Colin Kaepernick’s collusion claim against the National Football League (NFL) will continue after system arbitrator Stephen B Burbank denied the league’s request to dismiss the case.
Kaepernick filed the grievance in October last year, claiming owners have colluded to keep him out of the league after he knelt during the US national anthem to highlight racial injustice in the country. Under the league’s collective bargaining agreement (CBA) teams and the NFL are forbidden from coming together to deprive a player of employment.
Kaepernick’s attorney, Mark Geragos, posted a statement from Burbank on Twitter on Thursday, reading in full: ‘On 28th August 2018, the system arbitrator denied the NFL’s request that he dismiss Colin Kaepernick’s complaint alleging that his inability to secure a player contract since becoming a free agent in March 2017 has been due to an agreement among team owners and the NFL that violates Article 17, Section 1 of the collective bargaining agreement between the NFL and the NFLPA.’
The arbitrator found sufficient evidence for the case to continue and perhaps go to trial.
The NFL declined to comment on the decision when approached by US media on Thursday.
Kaepernick, who led the 49ers to the Super Bowl in 2013, left San Francisco at the end of the 2016 season and has not been picked up by a team since, despite several notably inferior players gaining employment in the NFL.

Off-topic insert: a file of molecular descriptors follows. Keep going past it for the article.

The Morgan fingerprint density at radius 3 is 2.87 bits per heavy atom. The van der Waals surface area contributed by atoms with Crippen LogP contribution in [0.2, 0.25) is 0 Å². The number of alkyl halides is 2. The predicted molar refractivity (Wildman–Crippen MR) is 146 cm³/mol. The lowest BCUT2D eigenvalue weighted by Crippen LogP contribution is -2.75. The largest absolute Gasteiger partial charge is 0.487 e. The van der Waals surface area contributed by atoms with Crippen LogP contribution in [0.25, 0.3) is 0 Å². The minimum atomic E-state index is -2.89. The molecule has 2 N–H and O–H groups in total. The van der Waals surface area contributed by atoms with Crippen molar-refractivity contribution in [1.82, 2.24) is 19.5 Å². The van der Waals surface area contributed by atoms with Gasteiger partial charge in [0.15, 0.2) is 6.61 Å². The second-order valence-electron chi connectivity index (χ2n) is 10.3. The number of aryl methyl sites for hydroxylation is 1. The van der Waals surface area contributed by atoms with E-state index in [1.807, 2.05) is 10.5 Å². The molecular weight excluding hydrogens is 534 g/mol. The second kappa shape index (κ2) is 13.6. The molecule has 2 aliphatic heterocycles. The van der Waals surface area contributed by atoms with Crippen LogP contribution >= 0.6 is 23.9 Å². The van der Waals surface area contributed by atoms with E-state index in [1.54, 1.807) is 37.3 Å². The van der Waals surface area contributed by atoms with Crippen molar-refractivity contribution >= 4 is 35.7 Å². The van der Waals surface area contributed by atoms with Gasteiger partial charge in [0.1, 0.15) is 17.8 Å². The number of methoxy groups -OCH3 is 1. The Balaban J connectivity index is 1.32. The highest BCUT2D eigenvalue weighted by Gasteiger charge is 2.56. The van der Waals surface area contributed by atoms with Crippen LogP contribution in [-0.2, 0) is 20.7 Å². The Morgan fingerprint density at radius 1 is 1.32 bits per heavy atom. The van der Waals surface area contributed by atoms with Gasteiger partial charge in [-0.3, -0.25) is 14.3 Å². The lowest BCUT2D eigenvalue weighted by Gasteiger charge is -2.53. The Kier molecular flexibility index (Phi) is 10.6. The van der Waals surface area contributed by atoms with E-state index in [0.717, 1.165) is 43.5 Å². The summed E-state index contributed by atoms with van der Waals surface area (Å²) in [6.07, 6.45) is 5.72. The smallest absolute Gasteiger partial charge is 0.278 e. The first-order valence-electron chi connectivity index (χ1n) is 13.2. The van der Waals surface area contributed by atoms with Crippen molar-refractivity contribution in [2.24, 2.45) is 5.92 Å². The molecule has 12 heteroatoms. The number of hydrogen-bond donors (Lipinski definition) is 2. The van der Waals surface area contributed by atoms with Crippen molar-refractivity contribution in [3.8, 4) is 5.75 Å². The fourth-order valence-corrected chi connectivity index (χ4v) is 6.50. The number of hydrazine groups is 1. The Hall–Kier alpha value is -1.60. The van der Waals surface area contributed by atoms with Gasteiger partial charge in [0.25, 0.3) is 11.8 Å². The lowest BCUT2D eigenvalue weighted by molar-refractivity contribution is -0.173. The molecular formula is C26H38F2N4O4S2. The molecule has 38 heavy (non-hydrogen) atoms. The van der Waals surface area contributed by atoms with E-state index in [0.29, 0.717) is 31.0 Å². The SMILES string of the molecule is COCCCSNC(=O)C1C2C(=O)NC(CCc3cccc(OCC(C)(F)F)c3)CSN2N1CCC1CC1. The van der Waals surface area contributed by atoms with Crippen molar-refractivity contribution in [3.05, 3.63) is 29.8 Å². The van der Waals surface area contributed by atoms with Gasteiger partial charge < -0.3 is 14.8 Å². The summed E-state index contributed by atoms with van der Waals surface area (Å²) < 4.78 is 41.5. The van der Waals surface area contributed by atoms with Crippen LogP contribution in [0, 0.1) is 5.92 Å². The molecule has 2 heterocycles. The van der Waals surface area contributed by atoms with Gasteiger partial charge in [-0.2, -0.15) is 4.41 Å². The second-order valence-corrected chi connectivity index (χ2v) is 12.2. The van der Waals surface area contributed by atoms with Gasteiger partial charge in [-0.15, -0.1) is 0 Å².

Pro Football Talk reports that further discovery is now expected, giving Kaepernick and Geragos more opportunities to gather information supporting their position. Eventually, the case could lead to a hearing in which owners would be required to testify. A number of owners, executives, coaches and other figures have been deposed as part of the grievance.
Former San Francisco 49ers safety Eric Reid, one of the first players to join Kaepernick in 2016 by kneeling during the national anthem in protest, filed his own collusion case against the NFL in May. Reid is also represented by Geragos, although Burbank’s ruling applies only to Kaepernick’s claim, not Reid’s.
In March, Reid said he had no doubt his protest had prevented him from finding a job. “The notion that I can be a great signing for your team for cheap, not because of my skill set but because I’ve protested systemic oppression, is ludicrous. If you think [it] is, then your mindset is part of the problem too,” Reid wrote on Twitter.
The new NFL season starts next Thursday when the reigning Super Bowl champions, the Philadelphia Eagles, play the Atlanta Falcons.